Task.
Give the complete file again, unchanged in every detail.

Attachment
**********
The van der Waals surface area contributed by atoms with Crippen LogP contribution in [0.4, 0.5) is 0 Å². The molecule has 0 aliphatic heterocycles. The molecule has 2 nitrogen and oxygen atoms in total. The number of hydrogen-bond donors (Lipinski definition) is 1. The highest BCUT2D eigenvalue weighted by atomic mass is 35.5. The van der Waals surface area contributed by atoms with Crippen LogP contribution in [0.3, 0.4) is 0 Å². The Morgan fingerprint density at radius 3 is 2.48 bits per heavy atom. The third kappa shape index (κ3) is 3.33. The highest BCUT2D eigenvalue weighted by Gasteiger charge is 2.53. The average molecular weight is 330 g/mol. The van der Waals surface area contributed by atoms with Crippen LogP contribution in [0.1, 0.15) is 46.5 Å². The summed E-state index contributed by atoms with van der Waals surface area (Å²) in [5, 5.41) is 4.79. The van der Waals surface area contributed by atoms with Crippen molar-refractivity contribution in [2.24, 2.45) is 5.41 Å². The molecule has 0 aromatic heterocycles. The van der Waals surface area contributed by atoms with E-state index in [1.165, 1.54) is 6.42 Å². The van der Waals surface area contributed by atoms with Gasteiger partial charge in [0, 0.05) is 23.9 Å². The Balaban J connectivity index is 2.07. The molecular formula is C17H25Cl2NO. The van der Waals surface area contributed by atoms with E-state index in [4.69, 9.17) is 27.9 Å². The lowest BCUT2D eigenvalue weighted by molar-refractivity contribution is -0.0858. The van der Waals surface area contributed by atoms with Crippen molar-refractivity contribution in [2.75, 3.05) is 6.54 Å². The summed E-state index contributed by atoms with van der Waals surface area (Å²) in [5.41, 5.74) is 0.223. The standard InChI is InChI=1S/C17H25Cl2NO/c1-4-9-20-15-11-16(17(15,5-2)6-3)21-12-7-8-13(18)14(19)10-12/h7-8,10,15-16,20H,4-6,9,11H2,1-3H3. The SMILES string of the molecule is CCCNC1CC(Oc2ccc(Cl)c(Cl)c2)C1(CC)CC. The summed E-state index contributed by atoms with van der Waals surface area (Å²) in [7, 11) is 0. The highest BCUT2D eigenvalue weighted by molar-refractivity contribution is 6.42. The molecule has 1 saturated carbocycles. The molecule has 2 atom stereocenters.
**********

The van der Waals surface area contributed by atoms with Crippen LogP contribution in [0.4, 0.5) is 0 Å². The molecule has 0 aliphatic heterocycles. The molecule has 2 nitrogen and oxygen atoms in total. The number of hydrogen-bond donors (Lipinski definition) is 1. The highest BCUT2D eigenvalue weighted by atomic mass is 35.5. The van der Waals surface area contributed by atoms with Crippen LogP contribution in [0.3, 0.4) is 0 Å². The Morgan fingerprint density at radius 3 is 2.48 bits per heavy atom. The third kappa shape index (κ3) is 3.33. The highest BCUT2D eigenvalue weighted by Gasteiger charge is 2.53. The average molecular weight is 330 g/mol. The van der Waals surface area contributed by atoms with Crippen LogP contribution in [0.1, 0.15) is 46.5 Å². The summed E-state index contributed by atoms with van der Waals surface area (Å²) in [5, 5.41) is 4.79. The van der Waals surface area contributed by atoms with Crippen molar-refractivity contribution in [2.24, 2.45) is 5.41 Å². The molecule has 0 aromatic heterocycles. The van der Waals surface area contributed by atoms with E-state index in [1.165, 1.54) is 6.42 Å². The van der Waals surface area contributed by atoms with Gasteiger partial charge in [0, 0.05) is 23.9 Å². The Balaban J connectivity index is 2.07. The molecular formula is C17H25Cl2NO. The van der Waals surface area contributed by atoms with E-state index in [4.69, 9.17) is 27.9 Å². The lowest BCUT2D eigenvalue weighted by molar-refractivity contribution is -0.0858. The van der Waals surface area contributed by atoms with Crippen molar-refractivity contribution in [2.75, 3.05) is 6.54 Å². The summed E-state index contributed by atoms with van der Waals surface area (Å²) in [5.41, 5.74) is 0.223. The standard InChI is InChI=1S/C17H25Cl2NO/c1-4-9-20-15-11-16(17(15,5-2)6-3)21-12-7-8-13(18)14(19)10-12/h7-8,10,15-16,20H,4-6,9,11H2,1-3H3. The SMILES string of the molecule is CCCNC1CC(Oc2ccc(Cl)c(Cl)c2)C1(CC)CC. The summed E-state index contributed by atoms with van der Waals surface area (Å²) in [7, 11) is 0. The highest BCUT2D eigenvalue weighted by molar-refractivity contribution is 6.42. The molecule has 1 saturated carbocycles. The molecule has 2 atom stereocenters.